Don’t Look Up certainly can be heavy-handed with its satire, but I think it had to be to show the absurdity of the situation. It did run for too long though. Clicking in shy at two and a half hours, the movie did lose some of its momentum the longer it went on. Likewise, its satirical depictions became far more far-fetched and unimaginative. The final few minutes of the movie, including the after-credit scene (yes, there’s an after-credit scene), feel like someone threw in the most bonkers ideas together for the grand finale. While most of the movie is about how the government and the masses dismiss scientific data, the longer it went, the more it felt like a cartoon rather than a satire. Maybe that was the intention, but it broke the spell for me.
That apart the film was quite interesting and chock-full of McKay’s signature quick edits and humorous inserts. The performances from DiCaprio and Lawrence were quite strong and almost everyone did a good job at making us hate them or the situation. Mark Rylance shows up as Peter Isherwel, who is the bizarre conceptual lovechild of Elon Musk, Steve Jobs and Andy Warhol. Cate Blanchette and Tyler Perry play the overly jolly and narcissistic TV personalities, who always seem to cast aside grave news in favour of a laugh. Jonah Hill was the odd one out for me, who felt like he was overdelivering his lines as a Chief of Staff who was both dumb but living his best TikTok life.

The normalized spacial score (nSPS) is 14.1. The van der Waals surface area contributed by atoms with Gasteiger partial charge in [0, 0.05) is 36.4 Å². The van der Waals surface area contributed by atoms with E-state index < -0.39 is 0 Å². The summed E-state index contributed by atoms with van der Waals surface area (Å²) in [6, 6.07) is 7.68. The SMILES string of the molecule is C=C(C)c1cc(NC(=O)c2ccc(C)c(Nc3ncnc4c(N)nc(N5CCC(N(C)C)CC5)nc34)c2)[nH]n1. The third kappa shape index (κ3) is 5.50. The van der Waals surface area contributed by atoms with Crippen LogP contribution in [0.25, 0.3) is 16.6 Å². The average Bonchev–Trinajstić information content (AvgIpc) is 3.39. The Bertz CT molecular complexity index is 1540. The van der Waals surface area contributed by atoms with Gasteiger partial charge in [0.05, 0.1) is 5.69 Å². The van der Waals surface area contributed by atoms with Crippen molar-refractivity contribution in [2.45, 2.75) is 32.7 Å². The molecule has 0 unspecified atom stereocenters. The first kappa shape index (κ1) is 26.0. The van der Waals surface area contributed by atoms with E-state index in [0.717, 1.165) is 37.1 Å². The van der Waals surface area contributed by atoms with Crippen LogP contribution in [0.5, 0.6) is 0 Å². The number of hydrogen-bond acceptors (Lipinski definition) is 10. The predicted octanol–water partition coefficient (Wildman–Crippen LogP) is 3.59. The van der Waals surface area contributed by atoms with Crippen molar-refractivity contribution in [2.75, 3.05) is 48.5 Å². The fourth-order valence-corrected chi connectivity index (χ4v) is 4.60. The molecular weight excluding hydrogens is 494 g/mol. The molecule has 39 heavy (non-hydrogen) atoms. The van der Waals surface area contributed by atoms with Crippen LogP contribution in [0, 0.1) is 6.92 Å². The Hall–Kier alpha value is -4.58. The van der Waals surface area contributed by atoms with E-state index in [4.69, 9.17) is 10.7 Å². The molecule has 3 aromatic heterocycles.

But don’t let other critics and the Tomato Meter dictate whether you should be watching a movie or not. If it looks interesting to you, regardless of your political agenda, give it a go. You may find it funny, enlightening, infuriating for various reasons, dumb. But you’ll make that opinion yourself, as opposed to dismissing it ahead of time based on other people’s opinions. Ideally, film critics should be looking at movies without too many biases others than if they liked the craft, but we don’t live in that world. Outside views and beliefs help influence critical opinions, which in turn is what you, the reader, are given. Despite the mixed reviews, the film still was a hit for Netflix, which comes right back to the engagement part of this editorial. Some things in life just aren’t as important as SEO and engagement.